City staff operates and maintains the City's Wastewater Treatment Plant and manages the City's pretreatment program. The plant is a regional facility that treats flows from the cities of Edmonds, Mountlake Terrace, and Lynnwood; King County; Olympic View Water and Sewer District; and Ronald Wastewater District.
On average the Edmonds Wastewater Treatment Plant treats 5,600,000 gallons per day.
The Lab Analyst is responsible for all chemical, physical and bacteriological analysis of wastewater samples necessary to meet the discharge permit and process control requirements. The analyst assembles results, maintains lab records and manages data using a computer and implements a quality control program for all lab methods and techniques.
In addition, the lab analyst is the lead person at the plant for implementing the Hazardous Communication Act (Right to Know). MSDS sheets are maintained for the plant as well as for the lab. Training on hazardous chemicals, lab safety and procedures is conducted by the lab analyst as well.
The bio-solids being fed to the incinerator are 18% to 22% solids. The bio-solids are pumped with a two piston concrete pump at the rate of 6 to 9 gpm into the fluidized sand bed of the incinerator. The sand bed is made up of approximately 16,000 lbs of green lightening sand. Diesel is used as an auxiliary fuel in order to maintain a bed temperature of 1400 degrees Fahrenheit. The air supply is preheated to 1200 degrees Fahrenheit by a heat exchanger in order to reduce the auxiliary fuel consumption. The pre-heated air is forced up through the bed of hot sand and causes the sand bed to be fluidized. When the sand bed is fluidized it acts like boiling water. 1000 gallons of bio-solids can be burnt and it will only generate two quarts of ash that will need to be disposed of.
The addition of 50 gpm of water at the inlet to the Venturi is used to encapsulate the ash particles of the exhaust gases and drop the ash and water out for ultimate disposal. The Venturi is used to create a pressure drop of 29" of water (1.03 psi). The exhaust gases are then forced through a 4 stage tray cooler that has 200 gpm of water flowing in the opposite direction of the exhaust gases. Each stage of the tray cooler has a plate with small holes in it that the air must flow through. The water runs across the top of each plate and the exhaust gases bubble through the water. The exhaust gases are reheated with a natural gas fired burner in order to eliminate the vapor plume for aesthetics.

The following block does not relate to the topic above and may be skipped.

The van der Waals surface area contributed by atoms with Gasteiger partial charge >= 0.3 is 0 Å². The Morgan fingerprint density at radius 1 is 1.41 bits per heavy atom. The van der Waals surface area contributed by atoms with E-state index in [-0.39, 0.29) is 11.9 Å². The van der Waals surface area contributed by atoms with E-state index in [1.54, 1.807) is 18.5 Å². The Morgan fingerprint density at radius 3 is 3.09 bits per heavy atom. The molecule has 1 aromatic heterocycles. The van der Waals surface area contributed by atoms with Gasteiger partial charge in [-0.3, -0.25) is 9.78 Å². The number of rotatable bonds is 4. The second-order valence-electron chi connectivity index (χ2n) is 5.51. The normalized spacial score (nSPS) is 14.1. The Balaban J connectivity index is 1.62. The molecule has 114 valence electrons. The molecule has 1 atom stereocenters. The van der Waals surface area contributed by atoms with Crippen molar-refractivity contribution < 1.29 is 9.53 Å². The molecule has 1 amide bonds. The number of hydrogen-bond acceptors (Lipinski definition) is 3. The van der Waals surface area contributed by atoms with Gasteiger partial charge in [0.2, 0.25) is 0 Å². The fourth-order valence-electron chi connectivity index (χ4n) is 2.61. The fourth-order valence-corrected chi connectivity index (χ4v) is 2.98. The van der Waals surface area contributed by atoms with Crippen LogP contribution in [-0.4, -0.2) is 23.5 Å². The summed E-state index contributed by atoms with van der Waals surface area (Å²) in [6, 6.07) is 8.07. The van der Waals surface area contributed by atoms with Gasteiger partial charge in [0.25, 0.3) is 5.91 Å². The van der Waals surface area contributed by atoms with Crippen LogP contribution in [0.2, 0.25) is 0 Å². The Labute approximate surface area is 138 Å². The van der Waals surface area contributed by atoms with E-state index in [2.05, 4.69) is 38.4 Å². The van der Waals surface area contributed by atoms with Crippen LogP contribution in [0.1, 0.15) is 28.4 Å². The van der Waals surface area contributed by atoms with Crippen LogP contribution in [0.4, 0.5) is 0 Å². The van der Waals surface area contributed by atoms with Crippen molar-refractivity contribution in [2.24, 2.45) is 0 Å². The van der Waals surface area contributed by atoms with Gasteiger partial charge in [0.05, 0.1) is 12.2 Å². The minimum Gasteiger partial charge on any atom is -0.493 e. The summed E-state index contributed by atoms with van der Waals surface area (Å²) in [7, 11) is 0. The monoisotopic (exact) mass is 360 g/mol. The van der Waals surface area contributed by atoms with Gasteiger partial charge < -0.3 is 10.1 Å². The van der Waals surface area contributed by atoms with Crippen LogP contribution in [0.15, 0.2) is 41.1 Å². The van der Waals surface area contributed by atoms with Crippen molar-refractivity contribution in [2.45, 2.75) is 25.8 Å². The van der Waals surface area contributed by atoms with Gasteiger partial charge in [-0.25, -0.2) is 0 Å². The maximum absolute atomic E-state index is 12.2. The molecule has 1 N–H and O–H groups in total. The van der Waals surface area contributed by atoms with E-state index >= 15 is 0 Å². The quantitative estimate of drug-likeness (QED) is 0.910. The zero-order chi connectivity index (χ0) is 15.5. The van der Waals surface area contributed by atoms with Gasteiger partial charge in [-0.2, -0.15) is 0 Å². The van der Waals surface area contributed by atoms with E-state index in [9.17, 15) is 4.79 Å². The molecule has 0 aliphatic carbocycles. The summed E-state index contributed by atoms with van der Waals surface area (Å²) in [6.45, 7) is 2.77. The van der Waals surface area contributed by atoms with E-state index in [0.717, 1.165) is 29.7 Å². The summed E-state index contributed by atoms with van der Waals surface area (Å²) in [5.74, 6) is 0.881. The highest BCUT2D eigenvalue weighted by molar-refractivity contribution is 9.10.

The effluent pump station at the Edmonds Wastewater Treatment Plant houses five effluent pumps, two variable frequency drives (VFD), three constant speed drives, discharge control valve, motor control center, effluent sampler, and water feature pump. The effluent pumps have been designed to accommodate the peak rate of 21.5 million gallons per day.
Effluent from the Edmonds Wastewater Treatment Plant may discharge by gravity at elevation 9.5 and below or by pumping above elevation 9.5. Discharge of effluent is through a 48-inch pipe which eventually reduces to a 36-inch pipe prior to entering Puget Sound. At Olympic Beach the discharge pipe divides into two separate 36-inch outfall lines, each furnished with 36-inch butterfly valve to control direction of effluent flow. The final 160-feet of each outfall is a diffuser section with 8-inch diffuser parts spaced every 30-feet.
The City of Edmonds most recent accomplishment was receiving Department of Ecologys' Plant of the Year Award for O & M excellence in Region 10. The City's application concentrated on cost effective operation coupled with highly automated facility and tightly integrated operations between operators, mechanics, and electricians.
The design of the Edmonds Wastewater Treatment Plant won a national engineering excellence award in 1991 by the American Consulting Engineers Council for the secondary treatment expansion. The plant upgrade was designed by HDR, Inc.
The City received a congratulatory letter from the Department of Ecology following the design and installation of a dechlorination system performed by plant staff. Staff design of the dechlorination process, consisting of sodium bisulfite feed and ORP control, was installed at a cost of only $40,000 to the City. Department of Ecology's letter to the City states this cost was extremely low for a plant with an 11.8 million gallon per day capacity.
Treated effluent is chlorinated for disinfection purposes and then dechlorinated before being discharged from the Edmonds Wastewater Treatment Plant (EWWTP) to Puget Sound.
Disinfection - The primary purpose of chlorination at the EWWTP is disinfection (removal of disease causing micro-organisms pathogens). Chlorination may also serve other purposes such as:
Two factors are extremely important in disinfection: 1) Time of contact and 2) Concentration of disinfecting agents.
Dechlorination - The purpose of dechlorination at the Edmonds Wastewater Treatment Plant is to remove the chlorine residual in the effluent caused by the disinfection process. This is necessary in order to meet the chlorine residual permit requirement and also reduce the toxic effects of chlorine in the secondary treated effluent.
Edmonds Wastewater Treatment Plant